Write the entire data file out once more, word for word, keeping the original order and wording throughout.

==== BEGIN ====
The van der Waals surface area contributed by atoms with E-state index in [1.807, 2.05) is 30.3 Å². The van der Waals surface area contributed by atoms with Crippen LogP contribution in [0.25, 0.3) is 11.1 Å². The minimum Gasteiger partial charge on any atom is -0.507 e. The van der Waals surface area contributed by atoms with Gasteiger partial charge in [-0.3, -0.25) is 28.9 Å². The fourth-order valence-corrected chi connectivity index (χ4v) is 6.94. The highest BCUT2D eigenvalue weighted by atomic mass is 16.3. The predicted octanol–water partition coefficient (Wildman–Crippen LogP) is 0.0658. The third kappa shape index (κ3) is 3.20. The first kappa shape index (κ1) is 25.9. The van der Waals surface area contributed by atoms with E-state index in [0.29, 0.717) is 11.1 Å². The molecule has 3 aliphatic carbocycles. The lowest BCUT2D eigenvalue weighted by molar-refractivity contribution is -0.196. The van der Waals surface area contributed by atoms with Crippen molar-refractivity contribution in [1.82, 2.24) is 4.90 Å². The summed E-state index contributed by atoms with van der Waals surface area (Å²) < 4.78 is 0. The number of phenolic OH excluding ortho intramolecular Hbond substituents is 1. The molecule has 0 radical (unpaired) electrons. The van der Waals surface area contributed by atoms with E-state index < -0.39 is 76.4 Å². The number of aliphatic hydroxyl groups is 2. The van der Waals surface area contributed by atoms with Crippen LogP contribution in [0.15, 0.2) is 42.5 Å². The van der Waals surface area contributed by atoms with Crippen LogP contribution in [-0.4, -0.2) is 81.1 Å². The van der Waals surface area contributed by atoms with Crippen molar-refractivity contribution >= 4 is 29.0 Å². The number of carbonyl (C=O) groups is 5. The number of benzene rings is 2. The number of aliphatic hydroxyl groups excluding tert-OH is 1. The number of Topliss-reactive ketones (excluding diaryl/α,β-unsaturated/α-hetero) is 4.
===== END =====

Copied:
The van der Waals surface area contributed by atoms with E-state index in [1.807, 2.05) is 30.3 Å². The van der Waals surface area contributed by atoms with Crippen LogP contribution in [0.25, 0.3) is 11.1 Å². The minimum Gasteiger partial charge on any atom is -0.507 e. The van der Waals surface area contributed by atoms with Gasteiger partial charge in [-0.3, -0.25) is 28.9 Å². The fourth-order valence-corrected chi connectivity index (χ4v) is 6.94. The highest BCUT2D eigenvalue weighted by atomic mass is 16.3. The predicted octanol–water partition coefficient (Wildman–Crippen LogP) is 0.0658. The third kappa shape index (κ3) is 3.20. The first kappa shape index (κ1) is 25.9. The van der Waals surface area contributed by atoms with E-state index in [0.29, 0.717) is 11.1 Å². The molecule has 3 aliphatic carbocycles. The lowest BCUT2D eigenvalue weighted by molar-refractivity contribution is -0.196. The van der Waals surface area contributed by atoms with Crippen molar-refractivity contribution in [1.82, 2.24) is 4.90 Å². The summed E-state index contributed by atoms with van der Waals surface area (Å²) < 4.78 is 0. The number of phenolic OH excluding ortho intramolecular Hbond substituents is 1. The molecule has 0 radical (unpaired) electrons. The van der Waals surface area contributed by atoms with E-state index < -0.39 is 76.4 Å². The number of aliphatic hydroxyl groups is 2. The van der Waals surface area contributed by atoms with Crippen LogP contribution in [0.15, 0.2) is 42.5 Å². The van der Waals surface area contributed by atoms with Crippen LogP contribution in [-0.4, -0.2) is 81.1 Å². The van der Waals surface area contributed by atoms with Crippen molar-refractivity contribution >= 4 is 29.0 Å². The number of carbonyl (C=O) groups is 5. The number of benzene rings is 2. The number of aliphatic hydroxyl groups excluding tert-OH is 1. The number of Topliss-reactive ketones (excluding diaryl/α,β-unsaturated/α-hetero) is 4.